70 yr. old granny

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  5. I was somewhat disappointed that this article didn't have much to say about winter tent camping. Most of us don't have RV's or log cabins, in fact I wouldn't consider that "winter camping".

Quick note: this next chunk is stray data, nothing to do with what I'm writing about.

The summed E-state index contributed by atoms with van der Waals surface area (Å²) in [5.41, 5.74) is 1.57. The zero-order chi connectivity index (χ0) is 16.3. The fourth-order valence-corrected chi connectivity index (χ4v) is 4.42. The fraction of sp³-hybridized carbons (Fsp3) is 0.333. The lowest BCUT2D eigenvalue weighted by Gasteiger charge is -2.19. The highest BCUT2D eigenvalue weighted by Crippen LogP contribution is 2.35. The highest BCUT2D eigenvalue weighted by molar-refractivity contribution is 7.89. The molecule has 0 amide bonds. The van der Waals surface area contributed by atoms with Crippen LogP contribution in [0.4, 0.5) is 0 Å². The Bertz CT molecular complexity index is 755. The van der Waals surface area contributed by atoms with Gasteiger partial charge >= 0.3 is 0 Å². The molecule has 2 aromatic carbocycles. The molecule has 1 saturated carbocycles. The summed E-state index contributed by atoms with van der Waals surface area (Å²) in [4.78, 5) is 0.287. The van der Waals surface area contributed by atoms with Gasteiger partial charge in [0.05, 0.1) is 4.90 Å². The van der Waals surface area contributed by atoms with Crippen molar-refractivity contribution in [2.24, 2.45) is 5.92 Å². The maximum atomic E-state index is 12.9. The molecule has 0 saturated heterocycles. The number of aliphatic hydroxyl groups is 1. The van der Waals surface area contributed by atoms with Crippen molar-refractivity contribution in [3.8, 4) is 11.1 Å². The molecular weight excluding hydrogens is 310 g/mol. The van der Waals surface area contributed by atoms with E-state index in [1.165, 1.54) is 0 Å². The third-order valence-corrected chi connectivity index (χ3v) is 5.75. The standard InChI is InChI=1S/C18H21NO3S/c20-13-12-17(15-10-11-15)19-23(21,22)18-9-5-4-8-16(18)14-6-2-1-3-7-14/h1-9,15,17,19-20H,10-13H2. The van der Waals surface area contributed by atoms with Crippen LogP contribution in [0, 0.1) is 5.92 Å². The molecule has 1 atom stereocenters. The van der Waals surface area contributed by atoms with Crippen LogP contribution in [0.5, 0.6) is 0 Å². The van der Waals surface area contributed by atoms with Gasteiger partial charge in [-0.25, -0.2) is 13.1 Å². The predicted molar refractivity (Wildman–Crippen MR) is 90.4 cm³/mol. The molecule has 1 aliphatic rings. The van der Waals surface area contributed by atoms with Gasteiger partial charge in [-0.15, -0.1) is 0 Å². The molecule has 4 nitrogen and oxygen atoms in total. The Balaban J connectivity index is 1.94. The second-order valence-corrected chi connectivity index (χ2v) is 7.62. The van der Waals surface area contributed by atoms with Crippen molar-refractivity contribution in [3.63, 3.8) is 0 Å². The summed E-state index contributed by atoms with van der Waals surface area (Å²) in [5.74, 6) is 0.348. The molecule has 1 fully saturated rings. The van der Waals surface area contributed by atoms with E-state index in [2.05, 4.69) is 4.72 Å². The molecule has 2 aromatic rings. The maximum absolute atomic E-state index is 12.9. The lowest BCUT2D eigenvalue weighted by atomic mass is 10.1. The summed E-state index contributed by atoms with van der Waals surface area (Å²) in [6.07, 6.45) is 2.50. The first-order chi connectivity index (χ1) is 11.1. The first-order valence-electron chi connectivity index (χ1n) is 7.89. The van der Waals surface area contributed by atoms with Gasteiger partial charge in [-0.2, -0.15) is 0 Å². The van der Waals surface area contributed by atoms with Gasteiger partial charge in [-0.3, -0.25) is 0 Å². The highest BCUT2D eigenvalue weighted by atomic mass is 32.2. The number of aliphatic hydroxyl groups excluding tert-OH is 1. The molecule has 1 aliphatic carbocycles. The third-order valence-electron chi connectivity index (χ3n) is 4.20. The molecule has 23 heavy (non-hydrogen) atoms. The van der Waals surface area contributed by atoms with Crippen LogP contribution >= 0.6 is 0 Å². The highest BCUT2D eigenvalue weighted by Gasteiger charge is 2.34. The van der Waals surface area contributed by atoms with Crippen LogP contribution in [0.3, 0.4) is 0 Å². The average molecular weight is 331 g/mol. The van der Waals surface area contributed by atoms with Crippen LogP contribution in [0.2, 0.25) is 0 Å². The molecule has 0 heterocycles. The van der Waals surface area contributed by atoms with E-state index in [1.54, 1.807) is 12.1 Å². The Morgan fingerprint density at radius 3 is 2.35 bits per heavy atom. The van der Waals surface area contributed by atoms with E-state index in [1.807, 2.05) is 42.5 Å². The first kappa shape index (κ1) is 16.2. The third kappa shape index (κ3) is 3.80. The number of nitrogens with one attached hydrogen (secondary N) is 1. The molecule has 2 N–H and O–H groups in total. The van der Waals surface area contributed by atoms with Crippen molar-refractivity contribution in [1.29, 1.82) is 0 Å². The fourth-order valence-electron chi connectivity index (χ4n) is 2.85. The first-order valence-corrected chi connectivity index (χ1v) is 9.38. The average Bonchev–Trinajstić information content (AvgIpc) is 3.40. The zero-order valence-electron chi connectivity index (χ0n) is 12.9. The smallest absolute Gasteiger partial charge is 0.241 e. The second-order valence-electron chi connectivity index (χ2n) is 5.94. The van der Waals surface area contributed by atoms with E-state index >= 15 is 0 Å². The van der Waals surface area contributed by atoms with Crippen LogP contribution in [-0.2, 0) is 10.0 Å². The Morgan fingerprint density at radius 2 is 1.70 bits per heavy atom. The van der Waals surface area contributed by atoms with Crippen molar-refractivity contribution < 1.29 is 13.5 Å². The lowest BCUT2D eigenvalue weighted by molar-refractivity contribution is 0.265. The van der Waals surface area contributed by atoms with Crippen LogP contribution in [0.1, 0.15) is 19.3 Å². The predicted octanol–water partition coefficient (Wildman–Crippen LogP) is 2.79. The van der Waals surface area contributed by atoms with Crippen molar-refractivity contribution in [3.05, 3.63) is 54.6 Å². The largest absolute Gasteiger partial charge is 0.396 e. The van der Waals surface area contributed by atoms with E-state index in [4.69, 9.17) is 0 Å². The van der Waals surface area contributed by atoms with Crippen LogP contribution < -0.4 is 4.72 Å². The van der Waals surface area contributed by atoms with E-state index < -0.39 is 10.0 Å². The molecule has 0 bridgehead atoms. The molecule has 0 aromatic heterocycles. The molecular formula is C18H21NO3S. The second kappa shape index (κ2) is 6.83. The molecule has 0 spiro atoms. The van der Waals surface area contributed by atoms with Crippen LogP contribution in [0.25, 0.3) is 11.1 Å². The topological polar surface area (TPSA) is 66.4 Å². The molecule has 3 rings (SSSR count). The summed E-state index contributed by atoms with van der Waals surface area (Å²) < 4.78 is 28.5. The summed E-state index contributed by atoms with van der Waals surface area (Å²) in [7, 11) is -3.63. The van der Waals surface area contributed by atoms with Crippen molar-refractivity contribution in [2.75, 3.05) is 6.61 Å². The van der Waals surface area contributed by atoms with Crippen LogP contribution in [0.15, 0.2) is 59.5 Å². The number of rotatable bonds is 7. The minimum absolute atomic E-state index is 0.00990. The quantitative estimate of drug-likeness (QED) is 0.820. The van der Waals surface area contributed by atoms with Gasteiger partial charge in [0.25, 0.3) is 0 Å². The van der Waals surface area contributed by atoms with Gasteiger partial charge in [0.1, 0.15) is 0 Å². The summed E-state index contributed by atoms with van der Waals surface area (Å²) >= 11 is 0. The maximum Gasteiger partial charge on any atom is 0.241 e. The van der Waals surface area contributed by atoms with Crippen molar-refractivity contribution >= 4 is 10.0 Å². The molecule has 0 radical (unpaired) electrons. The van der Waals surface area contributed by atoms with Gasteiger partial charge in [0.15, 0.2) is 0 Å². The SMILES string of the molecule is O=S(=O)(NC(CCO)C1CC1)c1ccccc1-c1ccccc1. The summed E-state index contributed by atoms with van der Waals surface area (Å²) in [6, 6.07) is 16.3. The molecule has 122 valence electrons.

I grew up in a rural Canadian town back in the seventies. One of our teachers was an immigrant from one of the Scandinavian countries. Every winter she organized a 5 day winter camp in February for the students, who ranged in age from 12-15. We camped in remote wooded areas and fields. We were taught first of all how to dress – all cotton socks, long johns etc. Next, a wool layer. Finally the outer layer of snow pants and heavy waterproof coat. Boots had to be what we used to call snowmobile boots, with removable wool liners which could be dried by the fire, and laced upper gaiters to keep snow out. The strictest rule was that we were never to wear the inner cotton layer (or gloves or boot liners) for more than one day without drying it, even socks had to be changed every night. Clothes were hung by the fire to dry. One person who ignored this rule and kept their socks on overnight lost the soles of their feet to frostbite. All it took was the moisture from the sweat on their feet.